The analysis indicates that 129 respondents disagreed with the
polythene banning regulations before COVID-19 than after COVID-19. A
total of 38 respondents disagreed with the polythene banning regula-
tions after COVID-19, and 866 respondents had no opinion change to-
wards the policies according to the COVID-19 situation.
3.3. Perception of enforcing the plastic waste management
Question series was asked to obtain respondents perceptions
regarding whether a plastic collection centre was located in their com-
munity and the mode they would be willing to travel if the authorities
could not collect garbage from the household. The options included
walking, car, motorbike, three-wheeler, and household waste collection.
A total of 47% of the respondents preferred to hand over the waste to
household collectors. The modes of travel selected were to hand over the
waste by walking (18%) and using motorbikes (17%) to the recycle
centre. These results indicate that the respondents wanted a recycling
centre within walking distance or nearby their households. The least
preferred mode was handing the waste over to the centre by a three-
wheeler (5%).
The time duration respondents were willing to commit to travelling
to hand over waste was analysed. Most respondents were willing to
spend approximately 510 minutes of their time travelling to a recycling
centre and handing over the waste (Fig. 5).
4. Conclusions
This study provides an insight into SUP usage and disposal methods
in the pre-and post-COVID-19 pandemic in Sri Lanka. Sri Lankas waste
management systems were inadequate to deal with plastic waste before
the pandemic. Thus, the added CPW from households will be a consid-
erable concern for the existing waste management system. The ripple
effect of COVID-19 on plastic pollution will be severe shortly and may
result in the collapse of the current waste management system if not
appropriately addressed. Signicant behavioural changes in disposal
methods due to COVID-19 were identied. The pandemic has decreased
the recycling of plastics and increased household plastic burning to
minimise contamination. However, burning plastic without proper
treatment will impact the environment and the health of the
Table 2
Wilcoxon signed-rank test to identify the difference in ranks between the
perception of banning polythene before and after the COVID-19 pandemic.
Ranks
N Mean
Rank
Sum of
Ranks
Opinion about regulation after
COVID-19?
Opinion about regulation
before COVID-19?
Negative
Ranks
129
a
87.62 11302.50
Positive
Ranks
38
b
71.72 2725.50
Ties 866
c
Total 1033
a. Opinion about regulation after COVID-19? <Opinion about regulation before
COVID-19?.
b. Opinion about regulation after COVID-19?>Opinion about regulation before
COVID-19?.
c. Opinion about regulation after COVID-19 =Opinion about regulation before
COVID-19?.
R.R. Jayasinghe et al.
Case Studies in Chemical and Environmental Engineering 6 (2022) 100246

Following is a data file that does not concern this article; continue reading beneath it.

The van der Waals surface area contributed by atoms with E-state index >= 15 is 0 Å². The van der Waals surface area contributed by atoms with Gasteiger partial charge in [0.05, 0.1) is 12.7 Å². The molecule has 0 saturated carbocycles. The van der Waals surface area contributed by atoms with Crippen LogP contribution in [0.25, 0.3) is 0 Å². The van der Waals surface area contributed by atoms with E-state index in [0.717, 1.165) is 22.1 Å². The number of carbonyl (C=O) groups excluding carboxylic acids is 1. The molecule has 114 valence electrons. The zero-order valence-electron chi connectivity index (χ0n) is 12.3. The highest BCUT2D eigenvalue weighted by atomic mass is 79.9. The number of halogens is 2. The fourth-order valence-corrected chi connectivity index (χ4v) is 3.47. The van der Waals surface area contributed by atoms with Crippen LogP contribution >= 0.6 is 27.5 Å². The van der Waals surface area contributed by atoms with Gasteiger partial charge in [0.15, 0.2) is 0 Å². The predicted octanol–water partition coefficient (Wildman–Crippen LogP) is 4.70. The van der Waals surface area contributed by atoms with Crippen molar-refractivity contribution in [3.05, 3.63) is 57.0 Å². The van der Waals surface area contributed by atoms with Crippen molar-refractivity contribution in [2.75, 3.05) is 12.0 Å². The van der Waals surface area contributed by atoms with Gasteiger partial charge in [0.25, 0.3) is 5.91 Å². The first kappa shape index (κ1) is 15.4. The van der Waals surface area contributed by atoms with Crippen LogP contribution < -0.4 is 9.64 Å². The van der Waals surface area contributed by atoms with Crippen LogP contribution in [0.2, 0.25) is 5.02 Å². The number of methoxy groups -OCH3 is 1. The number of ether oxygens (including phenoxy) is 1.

6
surrounding organisms. Furthermore, recycling would either not be an
ideal disposal method because the plastic waste may be contaminated
and spread to the local community or even waste recycling personnel.
Thus, the government should consider these disposal methods with the
current capacity of the waste management system without jeopardising
the health of the waste collectors or workers. A signicant association
was found between the disposal method pre-COVID-19 and a persons
educational level. Therefore, we recommend launching awareness pro-
grams targeting the uneducated population using simplied methods to
grasp the ideas quickly. The results show that the information reached to
the rural community is comparatively low. Therefore, authorities should
consider this situation seriously and take necessary actions to educate
the rural community, as the lack of awareness can be a reason for
changes in COVID-19-related plastic disposal. People were found to
prefer handing over plastic waste to collectors even if recycling centres
were introduced into their communities. Since recycling plastics during
COVID-19 is not ideal, implementing mobile incineration units in
recycling or waste collecting centres as a waste management strategy
would be perfect. This practice could reduce CPW from landlls and
provide a more sustainable and eco-friendly solution.
Declaration of competing interest
The authors declare the following nancial interests/personal re-
lationships which may be considered as potential competing interests:
Rohantha Rukshan reports nancial support was provided by University
of Moratuwa Department of Civil Engineering. Prof.Champika Liyanage
reports a relationship with University of Central Lancashire that in-
cludes: funding grants.
Acknowledgements
This work was funded by the Centre for Sustainable Transition
Seedcorn, University of Central Lancashire, UK.
Appendix A. Supplementary data
Supplementary data related to this article can be found at https://
doi.org/10.1016/j.cscee.2022.100246.
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R.R. Jayasinghe et al.
... Plastics are synthetic organic polymers produced for human use since the 20th century (Cera et al., 2020). Discarded polythene and plastics, because of widespread use, are one of the biggest problems encountered in waste management (Jayasinghe et al., 2022). Plastic particles <5 mm come under the category of microplastics (MPs) that can be primary (manufactured microbeads, fibers, pellets) or secondary (larger plastic debris breaking into smaller fragments) in nature. ...